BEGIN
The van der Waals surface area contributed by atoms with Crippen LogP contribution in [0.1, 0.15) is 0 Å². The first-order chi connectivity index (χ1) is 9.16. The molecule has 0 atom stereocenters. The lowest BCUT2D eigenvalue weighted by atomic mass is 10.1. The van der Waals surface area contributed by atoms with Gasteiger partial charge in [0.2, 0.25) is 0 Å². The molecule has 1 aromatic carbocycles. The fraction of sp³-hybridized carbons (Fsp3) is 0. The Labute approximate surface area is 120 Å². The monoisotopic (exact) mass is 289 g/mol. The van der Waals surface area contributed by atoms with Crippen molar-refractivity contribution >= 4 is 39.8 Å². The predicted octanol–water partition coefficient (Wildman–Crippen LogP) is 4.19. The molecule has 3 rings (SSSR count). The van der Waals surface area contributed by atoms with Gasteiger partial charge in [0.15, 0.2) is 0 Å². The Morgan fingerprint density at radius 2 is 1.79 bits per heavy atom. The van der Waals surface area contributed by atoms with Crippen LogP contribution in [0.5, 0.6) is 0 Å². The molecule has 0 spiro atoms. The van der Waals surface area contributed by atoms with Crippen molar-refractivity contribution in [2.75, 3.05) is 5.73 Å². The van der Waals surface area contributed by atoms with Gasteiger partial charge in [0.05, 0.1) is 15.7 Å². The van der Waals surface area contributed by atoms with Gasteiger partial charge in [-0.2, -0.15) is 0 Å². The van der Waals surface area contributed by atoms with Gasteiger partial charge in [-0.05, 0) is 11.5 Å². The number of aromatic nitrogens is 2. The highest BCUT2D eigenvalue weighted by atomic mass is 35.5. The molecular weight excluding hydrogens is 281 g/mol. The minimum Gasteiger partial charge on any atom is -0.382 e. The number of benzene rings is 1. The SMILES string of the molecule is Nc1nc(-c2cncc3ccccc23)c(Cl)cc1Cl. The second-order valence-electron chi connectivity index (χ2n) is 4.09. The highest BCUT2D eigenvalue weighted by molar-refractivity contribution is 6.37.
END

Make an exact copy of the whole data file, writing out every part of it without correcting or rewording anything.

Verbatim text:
The van der Waals surface area contributed by atoms with Crippen LogP contribution in [0.1, 0.15) is 0 Å². The first-order chi connectivity index (χ1) is 9.16. The molecule has 0 atom stereocenters. The lowest BCUT2D eigenvalue weighted by atomic mass is 10.1. The van der Waals surface area contributed by atoms with Gasteiger partial charge in [0.2, 0.25) is 0 Å². The molecule has 1 aromatic carbocycles. The fraction of sp³-hybridized carbons (Fsp3) is 0. The Labute approximate surface area is 120 Å². The monoisotopic (exact) mass is 289 g/mol. The van der Waals surface area contributed by atoms with Crippen molar-refractivity contribution >= 4 is 39.8 Å². The predicted octanol–water partition coefficient (Wildman–Crippen LogP) is 4.19. The molecule has 3 rings (SSSR count). The van der Waals surface area contributed by atoms with Gasteiger partial charge in [0.15, 0.2) is 0 Å². The Morgan fingerprint density at radius 2 is 1.79 bits per heavy atom. The van der Waals surface area contributed by atoms with Crippen LogP contribution in [0.5, 0.6) is 0 Å². The molecule has 0 spiro atoms. The van der Waals surface area contributed by atoms with Crippen molar-refractivity contribution in [2.75, 3.05) is 5.73 Å². The van der Waals surface area contributed by atoms with Gasteiger partial charge in [0.05, 0.1) is 15.7 Å². The van der Waals surface area contributed by atoms with Gasteiger partial charge in [-0.2, -0.15) is 0 Å². The van der Waals surface area contributed by atoms with Gasteiger partial charge in [-0.05, 0) is 11.5 Å². The number of aromatic nitrogens is 2. The highest BCUT2D eigenvalue weighted by atomic mass is 35.5. The molecular weight excluding hydrogens is 281 g/mol. The minimum Gasteiger partial charge on any atom is -0.382 e. The number of benzene rings is 1. The SMILES string of the molecule is Nc1nc(-c2cncc3ccccc23)c(Cl)cc1Cl. The second-order valence-electron chi connectivity index (χ2n) is 4.09. The highest BCUT2D eigenvalue weighted by molar-refractivity contribution is 6.37.